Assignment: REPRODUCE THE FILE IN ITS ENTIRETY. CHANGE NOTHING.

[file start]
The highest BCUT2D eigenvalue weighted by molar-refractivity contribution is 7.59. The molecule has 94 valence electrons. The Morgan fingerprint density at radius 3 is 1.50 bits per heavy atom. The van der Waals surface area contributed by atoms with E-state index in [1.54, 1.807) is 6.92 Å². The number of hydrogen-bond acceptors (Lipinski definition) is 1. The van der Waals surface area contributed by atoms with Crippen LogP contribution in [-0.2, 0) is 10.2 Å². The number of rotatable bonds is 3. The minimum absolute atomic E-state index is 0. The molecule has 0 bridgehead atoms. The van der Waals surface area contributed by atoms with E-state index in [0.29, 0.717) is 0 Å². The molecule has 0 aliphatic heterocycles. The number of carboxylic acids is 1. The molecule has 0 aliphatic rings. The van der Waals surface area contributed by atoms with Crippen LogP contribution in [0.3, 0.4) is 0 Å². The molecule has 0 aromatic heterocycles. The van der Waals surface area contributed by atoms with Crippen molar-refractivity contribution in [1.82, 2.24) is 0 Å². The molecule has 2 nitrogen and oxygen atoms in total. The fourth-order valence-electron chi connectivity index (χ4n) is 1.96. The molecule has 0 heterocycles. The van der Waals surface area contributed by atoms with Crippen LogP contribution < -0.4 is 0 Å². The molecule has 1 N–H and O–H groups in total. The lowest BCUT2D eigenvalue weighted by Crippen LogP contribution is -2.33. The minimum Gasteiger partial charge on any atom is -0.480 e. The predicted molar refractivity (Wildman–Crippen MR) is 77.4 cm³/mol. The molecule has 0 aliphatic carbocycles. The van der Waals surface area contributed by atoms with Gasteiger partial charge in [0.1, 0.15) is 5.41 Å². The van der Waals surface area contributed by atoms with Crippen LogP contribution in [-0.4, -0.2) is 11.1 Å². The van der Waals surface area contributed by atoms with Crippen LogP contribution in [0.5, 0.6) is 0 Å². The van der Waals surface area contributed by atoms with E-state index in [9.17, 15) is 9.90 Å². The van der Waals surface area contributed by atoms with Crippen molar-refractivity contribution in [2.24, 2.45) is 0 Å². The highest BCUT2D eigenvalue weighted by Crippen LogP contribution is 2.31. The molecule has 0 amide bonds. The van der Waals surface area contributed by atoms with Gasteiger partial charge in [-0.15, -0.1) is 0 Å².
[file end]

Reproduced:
The highest BCUT2D eigenvalue weighted by molar-refractivity contribution is 7.59. The molecule has 94 valence electrons. The Morgan fingerprint density at radius 3 is 1.50 bits per heavy atom. The van der Waals surface area contributed by atoms with E-state index in [1.54, 1.807) is 6.92 Å². The number of hydrogen-bond acceptors (Lipinski definition) is 1. The van der Waals surface area contributed by atoms with Crippen LogP contribution in [-0.2, 0) is 10.2 Å². The number of rotatable bonds is 3. The minimum absolute atomic E-state index is 0. The molecule has 0 bridgehead atoms. The van der Waals surface area contributed by atoms with E-state index in [0.29, 0.717) is 0 Å². The molecule has 0 aliphatic heterocycles. The number of carboxylic acids is 1. The molecule has 0 aliphatic rings. The van der Waals surface area contributed by atoms with Crippen LogP contribution in [0.3, 0.4) is 0 Å². The molecule has 0 aromatic heterocycles. The van der Waals surface area contributed by atoms with Crippen molar-refractivity contribution in [1.82, 2.24) is 0 Å². The molecule has 2 nitrogen and oxygen atoms in total. The fourth-order valence-electron chi connectivity index (χ4n) is 1.96. The molecule has 0 heterocycles. The van der Waals surface area contributed by atoms with Crippen LogP contribution < -0.4 is 0 Å². The molecule has 1 N–H and O–H groups in total. The lowest BCUT2D eigenvalue weighted by Crippen LogP contribution is -2.33. The minimum Gasteiger partial charge on any atom is -0.480 e. The predicted molar refractivity (Wildman–Crippen MR) is 77.4 cm³/mol. The molecule has 0 aliphatic carbocycles. The van der Waals surface area contributed by atoms with Gasteiger partial charge in [0.1, 0.15) is 5.41 Å². The van der Waals surface area contributed by atoms with Crippen LogP contribution in [-0.4, -0.2) is 11.1 Å². The van der Waals surface area contributed by atoms with Crippen LogP contribution in [0.5, 0.6) is 0 Å². The van der Waals surface area contributed by atoms with E-state index in [9.17, 15) is 9.90 Å². The van der Waals surface area contributed by atoms with Crippen molar-refractivity contribution in [2.24, 2.45) is 0 Å². The highest BCUT2D eigenvalue weighted by Crippen LogP contribution is 2.31. The molecule has 0 amide bonds. The van der Waals surface area contributed by atoms with Gasteiger partial charge in [-0.15, -0.1) is 0 Å².